Can Mallorca ban non-residents from buying houses?

by Lorraine Williamson
Mallorca non-residents

MADRID – The plan of some politicians in Mallorca and the neighbouring islands to limit the sale of real estate to foreign non-residents has now also reached and occupied the Spanish Senate in Madrid. 

A submission by Senator Vicenç Vidal, who belongs to the Més party, was also accepted by the socialists on Wednesday and thus passed by the plenum. The opposition conservative People’s Party abstained from voting. 

Plans not compatible with EU law 

The panel now wants to investigate, together with the government of the Balearic Islands, the extent to which such a restriction is possible. However, all parties stated that these plans were not compatible with current EU law. In Mallorca, the Pi Party had said that Schengen member Denmark prohibits non-resident foreigners from buying property on some of its islands.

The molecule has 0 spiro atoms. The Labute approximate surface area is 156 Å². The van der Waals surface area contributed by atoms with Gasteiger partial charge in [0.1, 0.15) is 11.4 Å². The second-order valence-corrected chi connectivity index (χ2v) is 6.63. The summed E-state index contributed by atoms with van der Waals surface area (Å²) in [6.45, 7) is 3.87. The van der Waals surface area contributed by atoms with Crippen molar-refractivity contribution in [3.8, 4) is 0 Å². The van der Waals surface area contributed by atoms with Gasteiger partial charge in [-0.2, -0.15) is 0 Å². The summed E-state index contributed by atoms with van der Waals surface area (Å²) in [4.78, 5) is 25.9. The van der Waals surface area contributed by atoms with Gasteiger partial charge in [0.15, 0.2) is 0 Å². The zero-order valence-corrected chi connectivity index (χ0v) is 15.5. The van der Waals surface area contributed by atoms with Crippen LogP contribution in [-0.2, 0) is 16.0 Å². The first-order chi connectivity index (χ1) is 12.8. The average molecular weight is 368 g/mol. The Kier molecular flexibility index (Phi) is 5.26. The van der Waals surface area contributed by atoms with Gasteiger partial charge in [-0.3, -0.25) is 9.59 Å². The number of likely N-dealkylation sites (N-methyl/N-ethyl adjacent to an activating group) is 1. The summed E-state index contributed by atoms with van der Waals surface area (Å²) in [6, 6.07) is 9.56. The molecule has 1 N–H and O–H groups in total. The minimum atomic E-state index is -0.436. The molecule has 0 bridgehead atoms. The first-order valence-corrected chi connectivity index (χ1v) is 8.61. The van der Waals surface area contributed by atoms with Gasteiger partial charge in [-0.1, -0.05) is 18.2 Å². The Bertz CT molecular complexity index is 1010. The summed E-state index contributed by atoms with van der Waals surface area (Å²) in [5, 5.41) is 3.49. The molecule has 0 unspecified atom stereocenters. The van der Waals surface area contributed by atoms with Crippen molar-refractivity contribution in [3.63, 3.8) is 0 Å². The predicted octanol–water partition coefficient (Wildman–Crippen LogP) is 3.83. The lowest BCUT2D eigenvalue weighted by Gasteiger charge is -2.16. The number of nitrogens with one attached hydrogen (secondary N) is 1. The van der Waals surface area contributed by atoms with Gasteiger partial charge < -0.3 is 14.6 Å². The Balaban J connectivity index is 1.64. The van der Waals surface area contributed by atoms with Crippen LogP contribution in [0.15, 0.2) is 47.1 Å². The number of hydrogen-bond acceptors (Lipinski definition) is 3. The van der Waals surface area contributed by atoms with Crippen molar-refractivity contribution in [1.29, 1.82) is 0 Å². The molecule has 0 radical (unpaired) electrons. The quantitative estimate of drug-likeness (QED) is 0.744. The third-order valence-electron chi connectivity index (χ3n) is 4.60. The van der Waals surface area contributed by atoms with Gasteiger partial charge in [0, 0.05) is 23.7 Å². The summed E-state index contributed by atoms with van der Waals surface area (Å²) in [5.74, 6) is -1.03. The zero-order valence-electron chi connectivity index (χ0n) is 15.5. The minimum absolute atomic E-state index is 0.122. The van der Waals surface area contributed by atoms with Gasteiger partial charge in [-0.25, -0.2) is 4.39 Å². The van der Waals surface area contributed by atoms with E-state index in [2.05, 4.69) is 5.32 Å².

Related post: Balearic Islands want to limit the purchase of houses by non-residents 

Senator Vidal argued that the situation in the Balearic Islands is completely out of control as far as real estate purchases are concerned. That is why there should be restrictions. He described the result of the Senate vote as a “complete success”. The goal is to finally regulate the real estate market on the islands. 

“The Balearic Islands are not a theme park where the people of our islands no longer fit,” said Minister Negueruela of Economic Model, Tourism and Employment, arguing his intention to limit the sale of homes to non-residents. 

Negueruela says he is open to limiting the purchase of houses in the archipelago (which includes the islands of Mallorca, Menorca, Ibiza and Formentera) by banning non-residents and people who have lived in the area for less than five years. 

Although the Balearic Islands government and the opposition agree to limit the purchase of real estate to non-residents, European Union (EU) community policy prevents discrimination in the purchase of housing based on factors such as residence or nationality. In this respect, Denmark is currently the only country in the EU that has a differentiated legal framework in this respect. 

Related post: Foreigners are buying more homes in Spain than ever before 

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